For the first time in nearly 100 years, some of the art that was originally created for the first Imperial War Museum exhibition at the Crystal Palace is on show again at Epping Forest District Museum in Waltham Abbey.
Shortly after the Armistice in 1918, several artists were commissioned to create art for the Army Medical Gallery in the exhibition. Among these were local artists, Walter Spradbery and Haydn Mackey. Both were pacifists so had signed up to serve in the Royal Army Medical Corps at the outbreak of war. Their role would be to save life rather than take it but they were at no less risk of danger and death, receiving medals for their bravery in rescuing comrades under intense enemy fire.
Their experience meant they were able to create very strong paintings of their time on the front line. Spradbery’s watercolours showed the effects of war on the landscape, while Mackey produced some monumental portraits of soldiers, praised at the time as being ‘a most powerful and truthful portrayal of the conditions of modern war, eloquent in persuasion against a recurrence of such things.’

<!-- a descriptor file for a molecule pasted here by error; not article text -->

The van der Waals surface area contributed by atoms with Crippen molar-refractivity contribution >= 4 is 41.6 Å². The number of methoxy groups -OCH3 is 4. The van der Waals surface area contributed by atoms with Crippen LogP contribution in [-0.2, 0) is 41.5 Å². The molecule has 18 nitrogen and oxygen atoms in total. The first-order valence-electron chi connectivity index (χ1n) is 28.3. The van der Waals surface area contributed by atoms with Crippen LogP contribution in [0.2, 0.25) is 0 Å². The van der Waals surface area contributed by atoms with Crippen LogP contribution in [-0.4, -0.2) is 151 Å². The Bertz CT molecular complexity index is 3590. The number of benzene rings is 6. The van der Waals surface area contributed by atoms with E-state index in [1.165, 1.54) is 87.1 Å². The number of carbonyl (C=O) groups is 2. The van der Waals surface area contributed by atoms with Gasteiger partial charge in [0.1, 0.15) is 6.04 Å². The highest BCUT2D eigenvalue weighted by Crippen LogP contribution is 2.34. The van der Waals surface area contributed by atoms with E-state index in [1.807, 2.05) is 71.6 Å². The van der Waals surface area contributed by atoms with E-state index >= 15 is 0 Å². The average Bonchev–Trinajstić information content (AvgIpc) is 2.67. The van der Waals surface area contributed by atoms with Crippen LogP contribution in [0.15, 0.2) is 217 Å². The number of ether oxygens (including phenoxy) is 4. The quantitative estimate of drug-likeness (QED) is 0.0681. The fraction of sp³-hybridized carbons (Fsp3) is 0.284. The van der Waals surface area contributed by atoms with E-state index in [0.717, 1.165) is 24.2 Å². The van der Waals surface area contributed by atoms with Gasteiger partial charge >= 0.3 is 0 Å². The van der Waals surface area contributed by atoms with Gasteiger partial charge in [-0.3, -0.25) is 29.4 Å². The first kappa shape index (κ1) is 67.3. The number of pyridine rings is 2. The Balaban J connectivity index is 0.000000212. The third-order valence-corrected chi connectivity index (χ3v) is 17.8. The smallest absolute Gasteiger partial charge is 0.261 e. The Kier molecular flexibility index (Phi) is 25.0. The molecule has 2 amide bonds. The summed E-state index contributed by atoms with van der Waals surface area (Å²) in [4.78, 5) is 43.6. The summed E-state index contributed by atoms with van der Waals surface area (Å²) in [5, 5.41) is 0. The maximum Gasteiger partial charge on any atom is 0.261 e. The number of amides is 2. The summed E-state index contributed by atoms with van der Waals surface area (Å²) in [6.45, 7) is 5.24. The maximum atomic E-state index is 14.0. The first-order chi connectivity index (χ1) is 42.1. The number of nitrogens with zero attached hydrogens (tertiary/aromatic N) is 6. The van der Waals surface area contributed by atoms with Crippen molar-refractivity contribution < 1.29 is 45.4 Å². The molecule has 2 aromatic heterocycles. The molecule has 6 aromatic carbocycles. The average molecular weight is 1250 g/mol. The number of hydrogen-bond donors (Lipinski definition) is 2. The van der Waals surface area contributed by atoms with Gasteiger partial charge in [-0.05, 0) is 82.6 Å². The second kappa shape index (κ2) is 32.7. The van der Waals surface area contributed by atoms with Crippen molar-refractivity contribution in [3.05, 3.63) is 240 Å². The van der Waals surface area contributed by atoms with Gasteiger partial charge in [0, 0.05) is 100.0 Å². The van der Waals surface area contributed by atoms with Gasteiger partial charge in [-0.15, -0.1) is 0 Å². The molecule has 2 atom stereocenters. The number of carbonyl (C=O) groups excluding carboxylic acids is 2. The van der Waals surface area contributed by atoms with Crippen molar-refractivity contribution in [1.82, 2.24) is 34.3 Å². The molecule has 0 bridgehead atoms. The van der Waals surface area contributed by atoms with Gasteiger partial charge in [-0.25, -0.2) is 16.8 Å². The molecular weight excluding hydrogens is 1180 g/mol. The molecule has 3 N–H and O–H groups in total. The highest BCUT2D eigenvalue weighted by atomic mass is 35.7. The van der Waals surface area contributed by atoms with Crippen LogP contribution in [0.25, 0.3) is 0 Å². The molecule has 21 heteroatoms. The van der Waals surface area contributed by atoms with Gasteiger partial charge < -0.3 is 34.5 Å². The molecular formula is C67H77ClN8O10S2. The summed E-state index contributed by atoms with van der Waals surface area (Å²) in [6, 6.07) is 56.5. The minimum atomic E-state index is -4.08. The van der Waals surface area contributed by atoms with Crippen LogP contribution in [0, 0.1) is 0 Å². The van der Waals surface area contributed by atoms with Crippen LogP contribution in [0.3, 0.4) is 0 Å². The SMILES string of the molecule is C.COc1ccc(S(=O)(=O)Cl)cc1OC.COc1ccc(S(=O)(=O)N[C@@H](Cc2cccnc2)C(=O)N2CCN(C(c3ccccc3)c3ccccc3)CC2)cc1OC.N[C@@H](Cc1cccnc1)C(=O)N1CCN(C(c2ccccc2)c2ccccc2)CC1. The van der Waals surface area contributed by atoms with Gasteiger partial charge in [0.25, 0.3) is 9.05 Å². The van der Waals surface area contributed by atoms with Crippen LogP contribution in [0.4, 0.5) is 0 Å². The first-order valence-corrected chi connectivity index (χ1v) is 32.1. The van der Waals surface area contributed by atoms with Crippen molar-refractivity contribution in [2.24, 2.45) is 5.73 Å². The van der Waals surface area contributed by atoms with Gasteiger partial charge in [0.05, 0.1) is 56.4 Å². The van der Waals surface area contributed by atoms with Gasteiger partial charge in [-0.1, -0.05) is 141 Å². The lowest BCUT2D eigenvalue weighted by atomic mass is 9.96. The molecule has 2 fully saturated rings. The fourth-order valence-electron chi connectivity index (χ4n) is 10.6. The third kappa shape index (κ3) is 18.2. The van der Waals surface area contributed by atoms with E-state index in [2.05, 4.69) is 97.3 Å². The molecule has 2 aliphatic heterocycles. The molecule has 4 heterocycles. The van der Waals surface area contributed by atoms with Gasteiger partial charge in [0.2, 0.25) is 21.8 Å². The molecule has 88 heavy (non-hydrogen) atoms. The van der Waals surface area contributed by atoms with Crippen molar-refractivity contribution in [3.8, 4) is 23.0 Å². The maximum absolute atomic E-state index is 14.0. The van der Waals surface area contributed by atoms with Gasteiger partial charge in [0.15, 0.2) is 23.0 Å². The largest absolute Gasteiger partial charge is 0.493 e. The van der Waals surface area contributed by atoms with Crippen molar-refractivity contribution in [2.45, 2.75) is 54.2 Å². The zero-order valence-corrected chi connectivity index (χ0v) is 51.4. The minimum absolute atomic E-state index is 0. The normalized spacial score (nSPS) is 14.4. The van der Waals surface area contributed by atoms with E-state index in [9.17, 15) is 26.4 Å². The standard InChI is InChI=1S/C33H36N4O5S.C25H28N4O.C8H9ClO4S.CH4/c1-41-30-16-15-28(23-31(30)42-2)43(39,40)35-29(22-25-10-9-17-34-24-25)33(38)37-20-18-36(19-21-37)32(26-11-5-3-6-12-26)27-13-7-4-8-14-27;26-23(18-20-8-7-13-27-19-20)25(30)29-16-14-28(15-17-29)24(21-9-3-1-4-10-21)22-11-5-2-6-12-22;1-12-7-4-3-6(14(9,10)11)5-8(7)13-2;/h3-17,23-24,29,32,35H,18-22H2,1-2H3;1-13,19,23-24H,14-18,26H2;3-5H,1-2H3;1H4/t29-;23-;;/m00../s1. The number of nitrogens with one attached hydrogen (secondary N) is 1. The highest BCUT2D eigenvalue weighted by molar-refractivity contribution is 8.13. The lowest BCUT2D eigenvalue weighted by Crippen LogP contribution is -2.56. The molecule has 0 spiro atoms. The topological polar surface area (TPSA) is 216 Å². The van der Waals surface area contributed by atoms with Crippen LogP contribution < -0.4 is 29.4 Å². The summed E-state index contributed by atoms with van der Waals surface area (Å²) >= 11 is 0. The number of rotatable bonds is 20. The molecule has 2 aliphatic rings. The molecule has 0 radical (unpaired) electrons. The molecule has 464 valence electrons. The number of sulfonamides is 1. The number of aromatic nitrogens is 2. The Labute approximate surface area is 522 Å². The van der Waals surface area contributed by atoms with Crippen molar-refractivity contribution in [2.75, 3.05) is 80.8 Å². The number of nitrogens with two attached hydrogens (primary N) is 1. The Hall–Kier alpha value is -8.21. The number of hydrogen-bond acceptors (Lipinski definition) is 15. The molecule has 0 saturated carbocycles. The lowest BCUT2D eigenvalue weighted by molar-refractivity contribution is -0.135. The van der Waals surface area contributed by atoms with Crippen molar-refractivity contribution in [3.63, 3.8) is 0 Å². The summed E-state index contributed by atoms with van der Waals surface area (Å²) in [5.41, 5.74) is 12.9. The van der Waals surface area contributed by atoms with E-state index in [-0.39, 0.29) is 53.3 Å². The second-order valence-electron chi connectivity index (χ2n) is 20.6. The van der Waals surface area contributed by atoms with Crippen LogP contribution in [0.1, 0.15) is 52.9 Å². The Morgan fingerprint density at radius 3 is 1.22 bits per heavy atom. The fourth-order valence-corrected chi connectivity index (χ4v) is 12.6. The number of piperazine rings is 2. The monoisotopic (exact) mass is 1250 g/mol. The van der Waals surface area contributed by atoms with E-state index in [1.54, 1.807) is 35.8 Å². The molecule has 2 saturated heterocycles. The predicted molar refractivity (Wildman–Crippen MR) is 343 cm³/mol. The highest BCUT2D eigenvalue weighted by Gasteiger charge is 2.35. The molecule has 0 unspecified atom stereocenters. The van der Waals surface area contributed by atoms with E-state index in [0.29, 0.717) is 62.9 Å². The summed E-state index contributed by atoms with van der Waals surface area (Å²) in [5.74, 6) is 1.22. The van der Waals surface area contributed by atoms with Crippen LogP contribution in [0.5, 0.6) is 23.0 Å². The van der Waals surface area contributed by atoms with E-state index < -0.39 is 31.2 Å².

The Great War exhibition opened at the Crystal Palace on 9 June 1920. Its purpose was to record the ‘toil and sacrifice’ of Britain and the Empire in the Great War. The building was crammed with displays of artwork, weapons, models, uniforms, photographs and all manner of things connected with the war. By 1924 four million people had seen the exhibition.
When the exhibition closed some of the art remained in the collections of the Imperial War Museum when it moved to its new location. Others were transferred to the Wellcome Trust. Sketches that Spradbery made for the exhibition works are now in the collections of Epping Forest District Museum. As part of the special exhibition, ‘Walter Spradbery, Artist in War and Peace’, reproductions of some of the art including Mackey’s monumental works can be seen hanging alongside loans from the Imperial War Museum to recreate this incredible display of art and the role it played in recording the memory of the Great War for generations to come.
The exhibition ‘Artist in War and Peace: Walter Spradbery 1889 – 1969’ runs from 21 July 2018 until 22 December 2018.
Epping Forest District Museum, 39 – 41 Sun Street, Waltham Abbey, EN9 1EL Open Monday, Tuesday, Wednesday and Friday 10am to 4pm and Saturday 10am to 5pm.